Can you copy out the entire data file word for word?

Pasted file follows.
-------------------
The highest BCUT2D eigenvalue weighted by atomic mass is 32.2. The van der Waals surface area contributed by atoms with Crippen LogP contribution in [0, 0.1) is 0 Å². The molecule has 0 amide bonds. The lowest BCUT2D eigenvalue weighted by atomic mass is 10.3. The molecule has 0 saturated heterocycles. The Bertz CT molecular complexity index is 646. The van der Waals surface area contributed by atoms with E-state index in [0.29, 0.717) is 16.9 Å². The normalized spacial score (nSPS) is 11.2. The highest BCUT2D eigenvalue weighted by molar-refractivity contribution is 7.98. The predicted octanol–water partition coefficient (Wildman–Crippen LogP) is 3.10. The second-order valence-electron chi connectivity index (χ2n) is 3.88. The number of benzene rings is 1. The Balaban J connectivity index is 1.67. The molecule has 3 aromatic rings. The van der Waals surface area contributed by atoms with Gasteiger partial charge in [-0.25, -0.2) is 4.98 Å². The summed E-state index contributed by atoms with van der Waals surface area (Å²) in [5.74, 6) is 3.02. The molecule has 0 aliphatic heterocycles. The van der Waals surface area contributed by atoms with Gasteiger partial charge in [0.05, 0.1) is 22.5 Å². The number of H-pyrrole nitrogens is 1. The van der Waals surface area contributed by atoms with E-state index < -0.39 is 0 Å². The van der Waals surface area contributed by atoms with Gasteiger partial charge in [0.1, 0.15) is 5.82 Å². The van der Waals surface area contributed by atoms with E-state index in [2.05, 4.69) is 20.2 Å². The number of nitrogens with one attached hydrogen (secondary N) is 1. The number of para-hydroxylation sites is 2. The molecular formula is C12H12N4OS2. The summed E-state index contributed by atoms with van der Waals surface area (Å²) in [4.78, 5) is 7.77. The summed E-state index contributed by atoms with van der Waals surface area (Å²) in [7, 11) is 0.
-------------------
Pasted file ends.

The highest BCUT2D eigenvalue weighted by atomic mass is 32.2. The van der Waals surface area contributed by atoms with Crippen LogP contribution in [0, 0.1) is 0 Å². The molecule has 0 amide bonds. The lowest BCUT2D eigenvalue weighted by atomic mass is 10.3. The molecule has 0 saturated heterocycles. The Bertz CT molecular complexity index is 646. The van der Waals surface area contributed by atoms with E-state index in [0.29, 0.717) is 16.9 Å². The normalized spacial score (nSPS) is 11.2. The highest BCUT2D eigenvalue weighted by molar-refractivity contribution is 7.98. The predicted octanol–water partition coefficient (Wildman–Crippen LogP) is 3.10. The second-order valence-electron chi connectivity index (χ2n) is 3.88. The number of benzene rings is 1. The Balaban J connectivity index is 1.67. The molecule has 3 aromatic rings. The van der Waals surface area contributed by atoms with Gasteiger partial charge in [-0.25, -0.2) is 4.98 Å². The summed E-state index contributed by atoms with van der Waals surface area (Å²) in [5.74, 6) is 3.02. The molecule has 0 aliphatic heterocycles. The van der Waals surface area contributed by atoms with Gasteiger partial charge in [0.05, 0.1) is 22.5 Å². The number of H-pyrrole nitrogens is 1. The van der Waals surface area contributed by atoms with E-state index < -0.39 is 0 Å². The van der Waals surface area contributed by atoms with Gasteiger partial charge in [0.1, 0.15) is 5.82 Å². The van der Waals surface area contributed by atoms with E-state index in [2.05, 4.69) is 20.2 Å². The number of nitrogens with one attached hydrogen (secondary N) is 1. The number of para-hydroxylation sites is 2. The molecular formula is C12H12N4OS2. The summed E-state index contributed by atoms with van der Waals surface area (Å²) in [4.78, 5) is 7.77. The summed E-state index contributed by atoms with van der Waals surface area (Å²) in [7, 11) is 0.